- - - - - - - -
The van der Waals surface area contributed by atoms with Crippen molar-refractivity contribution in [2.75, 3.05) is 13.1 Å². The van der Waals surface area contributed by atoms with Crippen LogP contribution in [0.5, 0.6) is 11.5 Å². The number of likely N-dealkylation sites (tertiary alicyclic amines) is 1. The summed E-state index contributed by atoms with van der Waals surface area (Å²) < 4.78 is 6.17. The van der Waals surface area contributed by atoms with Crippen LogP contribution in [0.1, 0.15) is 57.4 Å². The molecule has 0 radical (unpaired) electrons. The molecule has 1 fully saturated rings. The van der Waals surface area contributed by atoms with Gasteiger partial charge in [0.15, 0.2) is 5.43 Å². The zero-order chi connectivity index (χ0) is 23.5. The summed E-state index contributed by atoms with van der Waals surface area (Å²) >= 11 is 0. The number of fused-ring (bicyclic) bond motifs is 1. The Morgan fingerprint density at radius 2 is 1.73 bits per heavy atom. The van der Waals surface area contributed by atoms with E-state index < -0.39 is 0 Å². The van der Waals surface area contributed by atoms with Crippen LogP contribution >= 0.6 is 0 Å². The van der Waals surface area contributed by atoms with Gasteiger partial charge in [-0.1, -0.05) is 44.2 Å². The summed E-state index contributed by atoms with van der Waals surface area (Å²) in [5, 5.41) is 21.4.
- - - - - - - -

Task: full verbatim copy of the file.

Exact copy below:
The van der Waals surface area contributed by atoms with Crippen molar-refractivity contribution in [2.75, 3.05) is 13.1 Å². The van der Waals surface area contributed by atoms with Crippen LogP contribution in [0.5, 0.6) is 11.5 Å². The number of likely N-dealkylation sites (tertiary alicyclic amines) is 1. The summed E-state index contributed by atoms with van der Waals surface area (Å²) < 4.78 is 6.17. The van der Waals surface area contributed by atoms with Crippen LogP contribution in [0.1, 0.15) is 57.4 Å². The molecule has 0 radical (unpaired) electrons. The molecule has 1 fully saturated rings. The van der Waals surface area contributed by atoms with Gasteiger partial charge in [0.15, 0.2) is 5.43 Å². The zero-order chi connectivity index (χ0) is 23.5. The summed E-state index contributed by atoms with van der Waals surface area (Å²) >= 11 is 0. The number of fused-ring (bicyclic) bond motifs is 1. The Morgan fingerprint density at radius 2 is 1.73 bits per heavy atom. The van der Waals surface area contributed by atoms with E-state index < -0.39 is 0 Å². The van der Waals surface area contributed by atoms with Crippen LogP contribution >= 0.6 is 0 Å². The van der Waals surface area contributed by atoms with Gasteiger partial charge in [-0.1, -0.05) is 44.2 Å². The summed E-state index contributed by atoms with van der Waals surface area (Å²) in [5, 5.41) is 21.4.